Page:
Cover image for One nation : patriots and pirates portrayed by N.C. Wyeth and James Wyeth
One nation : patriots and pirates portrayed by N.C. Wyeth and James Wyeth
Wyeth, N. C. (Newell Convers), 1882-1945.
First edition.
Publication Information:
Boston : Bulfinch Press/Little, Brown and Company, [2000]

Physical Description:
109 pages : color illustrations ; 27 cm
General Note:
Catalog of an exhibition held at the Farnsworth Art Museum, Rockland, Me., Aug. 12, 2000-Jan. 1, 2001 and other venues.
Format :


Call Number
Material Type
Home Location
Item Holds
NC139.W93 A4 2000 Adult Non-Fiction Central Closed Stacks-Oversize
NC139.W93 A4 2000 Adult Non-Fiction Non-Fiction Area-Oversize

On Order



With drawings and paintings by N. C. Wyeth and his grandson, Jamie Wyeth, and an essay by Tom Brokaw, One Nation illustrates North Americas evolving definitions of patriot and pirate throughout this century.

Reviews 2

Booklist Review

The great twentieth-century American painter Andrew Wyeth resisted the overtly patriotic subjects that his father and his son embraced. That is probably just as well but says nothing against N. C. and James Wyeth's very different brands of patriotism. N. C. lived between the bellicose presidencies of the two Roosevelts, when national self-confidence and crusading fervor flourished. He created dramatic visions of the nation's nobility and its leaders' spiritual force. James is of the Vietnam and Watergate generation. His patriotism is humbler and also ironic, though not always as ironic as commentator Lauren Raye Smith thinks; surely the big flag hung on the rustic house in Islanders isn't "engulfing or protecting the two men" on the porch: it's expressing them. Arguing with the commentator is one of the prime pleasures art books enable, and this example features plenty of beautiful, meaningful pictures to admire and inspect, to boot. --Ray Olson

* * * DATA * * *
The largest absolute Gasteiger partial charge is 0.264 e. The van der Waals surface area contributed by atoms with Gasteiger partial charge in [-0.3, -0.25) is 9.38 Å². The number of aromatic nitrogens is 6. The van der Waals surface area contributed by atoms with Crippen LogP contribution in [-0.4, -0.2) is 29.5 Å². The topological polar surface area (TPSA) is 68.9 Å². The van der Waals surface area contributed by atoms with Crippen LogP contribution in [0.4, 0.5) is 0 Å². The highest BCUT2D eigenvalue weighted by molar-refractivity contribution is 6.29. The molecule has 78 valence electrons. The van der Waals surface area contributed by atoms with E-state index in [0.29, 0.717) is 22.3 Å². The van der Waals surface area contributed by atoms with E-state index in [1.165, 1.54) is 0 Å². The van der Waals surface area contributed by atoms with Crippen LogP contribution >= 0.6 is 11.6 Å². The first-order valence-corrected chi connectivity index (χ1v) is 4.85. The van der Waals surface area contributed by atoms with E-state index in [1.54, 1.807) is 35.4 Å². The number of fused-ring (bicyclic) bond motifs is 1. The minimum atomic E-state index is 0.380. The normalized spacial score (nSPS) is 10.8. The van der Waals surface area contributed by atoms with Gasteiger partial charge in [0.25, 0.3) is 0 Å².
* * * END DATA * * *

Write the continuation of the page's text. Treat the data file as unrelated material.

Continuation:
Library Journal Review

You can almost hear Kate Smith belting out "God Bless America" as you leaf through this unadulterated medley of 103 nationalistic images (where are the pirates?) by N.C. (1882-1945) and grandson James (b. 1960), two poles of the Wyeth orb who served as U.S. war artists. Soldiers, flags, battle scenes, eagles, and portraits of stoic presidents (reflecting James's fascination with the Kennedy Clan) abound in this catalog to a five-venue exhibition that opened at the Farnsworth Art Museum in Rockland, ME, in August. The most engaging works are James's sketches of the Watergate hearings and trials. Brief, uncritical, and jingoistic texts by curator Lauren Raye Smith, N.C. biographer David Michaelis, and anchor Tom Brokaw add little to the plates, which reproduce the artwork passably. Libraries are better served by Michaelis's N.C. Wyeth: A Biography (LJ 10/15/98), Andrew Wyeth: Autobiography (LJ 12/95), and Thomas Hoving's writings on the Wyeths.DRussell T. Clement, Northwestern Univ. Lib., Evanston, IL (c) Copyright 2010. Library Journals LLC, a wholly owned subsidiary of Media Source, Inc. No redistribution permitted.